When all the A participate (without an outside investor), then the question becomes how much can reasonably be stacked on top of the common (typically meaning management’s options) before there is just no incentive for management to stay with the company. If it is necessary to reduce the aggregate preference that is stacked on top of the common, they can go ahead and do so by amending the A. In the alternative in a case where there is significant common ownership by persons no longer with the company, the investors may leave the preferences in place but create a management incentive plan that carves out some portion of exit proceeds to be distributed to management. (This, of course, has its own complexity. If management has an incentive plan that sits on top of the preference stack, it can affect management’s motivations. Which suggests another blog topic: How to structure management incentive plans to properly align management’s motivations, a topic for another day.)
The Cram down and the Pull-Through: when some, but not all, of the A participate
When some of the A participate and some do not, the negotiation can get interesting. The ones that participate (particularly if they lead and comprise substantially all of the B round) will be in a pretty strong position to hold onto their position in the preference stack. But, free riding by the non- participating A investors will be anathema to the participating investors.
Often the result of this situation is the pure cram down. The non-participating A investors end up converted into common stock (sometimes a pay-to-play is used to convert them into a preferred “lite”).
Sometimes, however, the new investors are willing to leave the non-participating investors with some preference over the common (and presumably over the profit potential to (as opposed to the return of invested amounts) the participating investors). Having observed this dynamic on a variety of occasions, I can’t say that I have seen any pattern to when it arises. One situation that seems to have some logic to it is when some of the A round investors were the sorts of angel and early stage investors whom nobody expected to see invest in later rounds. Another situation that I have seen arise is when some of the early round investors were brought in by the larger VC investors or are persons with whom the larger VC investors have ongoing relationships.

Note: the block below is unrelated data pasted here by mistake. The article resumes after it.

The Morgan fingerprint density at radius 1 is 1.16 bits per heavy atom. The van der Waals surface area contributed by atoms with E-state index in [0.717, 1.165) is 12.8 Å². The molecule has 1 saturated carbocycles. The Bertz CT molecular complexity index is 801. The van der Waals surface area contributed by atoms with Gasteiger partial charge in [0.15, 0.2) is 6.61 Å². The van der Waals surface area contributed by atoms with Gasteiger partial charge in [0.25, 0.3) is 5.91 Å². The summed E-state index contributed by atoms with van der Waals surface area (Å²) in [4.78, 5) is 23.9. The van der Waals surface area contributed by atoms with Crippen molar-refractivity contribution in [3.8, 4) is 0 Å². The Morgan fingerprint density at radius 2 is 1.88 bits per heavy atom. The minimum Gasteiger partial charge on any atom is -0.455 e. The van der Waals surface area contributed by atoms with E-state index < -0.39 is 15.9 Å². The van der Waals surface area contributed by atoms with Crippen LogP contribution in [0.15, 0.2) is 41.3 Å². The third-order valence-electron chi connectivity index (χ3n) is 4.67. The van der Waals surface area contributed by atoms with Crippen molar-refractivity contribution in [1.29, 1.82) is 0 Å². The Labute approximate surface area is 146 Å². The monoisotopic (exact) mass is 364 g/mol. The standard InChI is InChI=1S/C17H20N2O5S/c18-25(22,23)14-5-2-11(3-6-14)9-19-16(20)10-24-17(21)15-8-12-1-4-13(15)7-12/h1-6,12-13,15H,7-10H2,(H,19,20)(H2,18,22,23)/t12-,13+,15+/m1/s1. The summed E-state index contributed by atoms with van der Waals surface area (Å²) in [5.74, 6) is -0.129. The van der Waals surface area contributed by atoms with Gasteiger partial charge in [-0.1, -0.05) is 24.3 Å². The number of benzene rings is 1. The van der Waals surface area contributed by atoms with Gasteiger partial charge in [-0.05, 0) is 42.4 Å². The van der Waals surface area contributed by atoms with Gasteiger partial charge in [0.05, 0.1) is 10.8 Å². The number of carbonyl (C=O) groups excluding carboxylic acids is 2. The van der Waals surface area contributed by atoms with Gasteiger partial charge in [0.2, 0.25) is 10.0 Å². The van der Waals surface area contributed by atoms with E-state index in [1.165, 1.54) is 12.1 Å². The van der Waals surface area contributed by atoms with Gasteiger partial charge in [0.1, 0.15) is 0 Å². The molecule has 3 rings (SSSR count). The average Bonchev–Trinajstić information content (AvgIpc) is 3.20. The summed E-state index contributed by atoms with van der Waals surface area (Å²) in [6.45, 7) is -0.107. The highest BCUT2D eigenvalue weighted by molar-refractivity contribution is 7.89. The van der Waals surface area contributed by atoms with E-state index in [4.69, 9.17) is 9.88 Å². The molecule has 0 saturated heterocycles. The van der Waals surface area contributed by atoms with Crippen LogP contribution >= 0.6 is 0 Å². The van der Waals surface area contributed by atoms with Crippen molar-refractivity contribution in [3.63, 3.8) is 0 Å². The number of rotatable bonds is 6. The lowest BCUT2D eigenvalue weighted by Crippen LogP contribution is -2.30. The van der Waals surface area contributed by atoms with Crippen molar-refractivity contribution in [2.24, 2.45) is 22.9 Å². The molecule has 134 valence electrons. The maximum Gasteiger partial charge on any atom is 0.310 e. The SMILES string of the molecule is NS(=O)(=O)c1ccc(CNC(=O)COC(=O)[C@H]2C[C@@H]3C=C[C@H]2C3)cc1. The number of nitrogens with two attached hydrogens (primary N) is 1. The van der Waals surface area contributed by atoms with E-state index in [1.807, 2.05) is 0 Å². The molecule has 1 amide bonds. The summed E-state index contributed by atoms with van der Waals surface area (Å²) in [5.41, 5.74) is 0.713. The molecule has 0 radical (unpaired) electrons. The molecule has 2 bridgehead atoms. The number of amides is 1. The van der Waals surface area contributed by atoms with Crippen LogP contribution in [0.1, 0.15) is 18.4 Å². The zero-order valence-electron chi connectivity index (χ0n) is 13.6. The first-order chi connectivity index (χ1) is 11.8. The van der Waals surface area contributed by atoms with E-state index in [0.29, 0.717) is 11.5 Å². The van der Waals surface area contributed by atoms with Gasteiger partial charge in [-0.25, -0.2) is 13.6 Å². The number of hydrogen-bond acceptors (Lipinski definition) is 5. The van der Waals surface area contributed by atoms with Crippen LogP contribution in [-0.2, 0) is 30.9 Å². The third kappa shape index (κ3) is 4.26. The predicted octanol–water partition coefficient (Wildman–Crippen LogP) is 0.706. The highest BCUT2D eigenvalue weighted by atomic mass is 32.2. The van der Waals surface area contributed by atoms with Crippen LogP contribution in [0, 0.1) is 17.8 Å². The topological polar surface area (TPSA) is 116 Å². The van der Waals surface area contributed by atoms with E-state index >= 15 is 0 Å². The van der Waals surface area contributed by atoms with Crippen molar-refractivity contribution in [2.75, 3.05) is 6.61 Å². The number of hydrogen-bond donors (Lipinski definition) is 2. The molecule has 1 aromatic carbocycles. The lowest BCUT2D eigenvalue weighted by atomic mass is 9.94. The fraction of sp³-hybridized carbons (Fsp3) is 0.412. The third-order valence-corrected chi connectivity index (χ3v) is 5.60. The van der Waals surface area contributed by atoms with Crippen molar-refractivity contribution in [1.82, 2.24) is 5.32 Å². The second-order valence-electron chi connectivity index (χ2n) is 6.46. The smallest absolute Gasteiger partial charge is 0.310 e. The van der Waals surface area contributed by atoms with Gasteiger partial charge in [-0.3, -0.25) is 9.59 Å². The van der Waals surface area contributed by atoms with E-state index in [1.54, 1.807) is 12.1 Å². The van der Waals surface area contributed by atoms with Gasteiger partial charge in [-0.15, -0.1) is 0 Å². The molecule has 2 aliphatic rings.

In these situations, you sometimes see a so-called “pull through”. It works like this: for every $XX of B that an existing investor buys, he gets to convert some number of shares of A into shares of B. In this arrangement, the B is ahead of the A in the preference stack.
The negotiation of all this is usually done among the investors and away from the sight of the company and management. Actually, it may be even more arbitrary than that suggests. It is often discussed among a small “inner” group of investors, who try and guess what they think it will take to get the deal done. When they finally come out with the offer, it is often a self-fulfilling prophecy. They are often so invested in the solution they propose that it is impossible to get them off it, with the result that it becomes their offer or nothing.
However, how the preference stack works can affect exits. At certain price ranges some investors at the top of the stack will get a return (or perhaps their bait back) while others will get nothing. As a result, there may be very different opinions around when and at what price investors will support an exit.